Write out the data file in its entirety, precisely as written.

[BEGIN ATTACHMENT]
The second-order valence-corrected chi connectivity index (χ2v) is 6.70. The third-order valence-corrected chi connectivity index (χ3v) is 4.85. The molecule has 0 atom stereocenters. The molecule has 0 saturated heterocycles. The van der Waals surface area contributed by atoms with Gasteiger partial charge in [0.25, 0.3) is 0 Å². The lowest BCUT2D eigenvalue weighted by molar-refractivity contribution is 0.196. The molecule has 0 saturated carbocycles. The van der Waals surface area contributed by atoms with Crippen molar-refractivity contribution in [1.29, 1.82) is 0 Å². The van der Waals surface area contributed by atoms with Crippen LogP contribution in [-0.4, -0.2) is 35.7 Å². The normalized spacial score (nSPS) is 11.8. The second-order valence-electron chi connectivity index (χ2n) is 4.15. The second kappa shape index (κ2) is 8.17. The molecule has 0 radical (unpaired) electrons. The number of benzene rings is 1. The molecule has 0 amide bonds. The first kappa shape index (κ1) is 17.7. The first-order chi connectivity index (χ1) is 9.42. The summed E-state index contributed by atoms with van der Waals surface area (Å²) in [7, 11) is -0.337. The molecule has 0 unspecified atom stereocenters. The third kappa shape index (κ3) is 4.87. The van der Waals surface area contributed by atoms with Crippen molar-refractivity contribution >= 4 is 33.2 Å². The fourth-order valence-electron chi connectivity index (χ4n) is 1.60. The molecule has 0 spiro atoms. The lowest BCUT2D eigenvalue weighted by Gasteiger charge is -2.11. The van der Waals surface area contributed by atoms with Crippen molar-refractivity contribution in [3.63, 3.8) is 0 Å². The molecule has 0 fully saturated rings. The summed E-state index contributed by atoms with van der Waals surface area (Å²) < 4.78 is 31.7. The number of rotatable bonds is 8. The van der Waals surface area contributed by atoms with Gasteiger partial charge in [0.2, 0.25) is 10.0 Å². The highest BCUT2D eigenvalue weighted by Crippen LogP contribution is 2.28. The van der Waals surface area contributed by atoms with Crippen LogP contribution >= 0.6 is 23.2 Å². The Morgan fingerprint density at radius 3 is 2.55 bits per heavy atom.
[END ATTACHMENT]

The second-order valence-corrected chi connectivity index (χ2v) is 6.70. The third-order valence-corrected chi connectivity index (χ3v) is 4.85. The molecule has 0 atom stereocenters. The molecule has 0 saturated heterocycles. The van der Waals surface area contributed by atoms with Gasteiger partial charge in [0.25, 0.3) is 0 Å². The lowest BCUT2D eigenvalue weighted by molar-refractivity contribution is 0.196. The molecule has 0 saturated carbocycles. The van der Waals surface area contributed by atoms with Crippen molar-refractivity contribution in [1.29, 1.82) is 0 Å². The van der Waals surface area contributed by atoms with Crippen LogP contribution in [-0.4, -0.2) is 35.7 Å². The normalized spacial score (nSPS) is 11.8. The second-order valence-electron chi connectivity index (χ2n) is 4.15. The second kappa shape index (κ2) is 8.17. The molecule has 0 radical (unpaired) electrons. The number of benzene rings is 1. The molecule has 0 amide bonds. The first kappa shape index (κ1) is 17.7. The first-order chi connectivity index (χ1) is 9.42. The summed E-state index contributed by atoms with van der Waals surface area (Å²) in [7, 11) is -0.337. The molecule has 0 unspecified atom stereocenters. The third kappa shape index (κ3) is 4.87. The van der Waals surface area contributed by atoms with Crippen molar-refractivity contribution >= 4 is 33.2 Å². The fourth-order valence-electron chi connectivity index (χ4n) is 1.60. The molecule has 0 spiro atoms. The lowest BCUT2D eigenvalue weighted by Gasteiger charge is -2.11. The van der Waals surface area contributed by atoms with Crippen molar-refractivity contribution in [3.63, 3.8) is 0 Å². The molecule has 0 fully saturated rings. The summed E-state index contributed by atoms with van der Waals surface area (Å²) < 4.78 is 31.7. The number of rotatable bonds is 8. The van der Waals surface area contributed by atoms with Gasteiger partial charge in [0.2, 0.25) is 10.0 Å². The highest BCUT2D eigenvalue weighted by Crippen LogP contribution is 2.28. The van der Waals surface area contributed by atoms with Crippen LogP contribution >= 0.6 is 23.2 Å². The Morgan fingerprint density at radius 3 is 2.55 bits per heavy atom.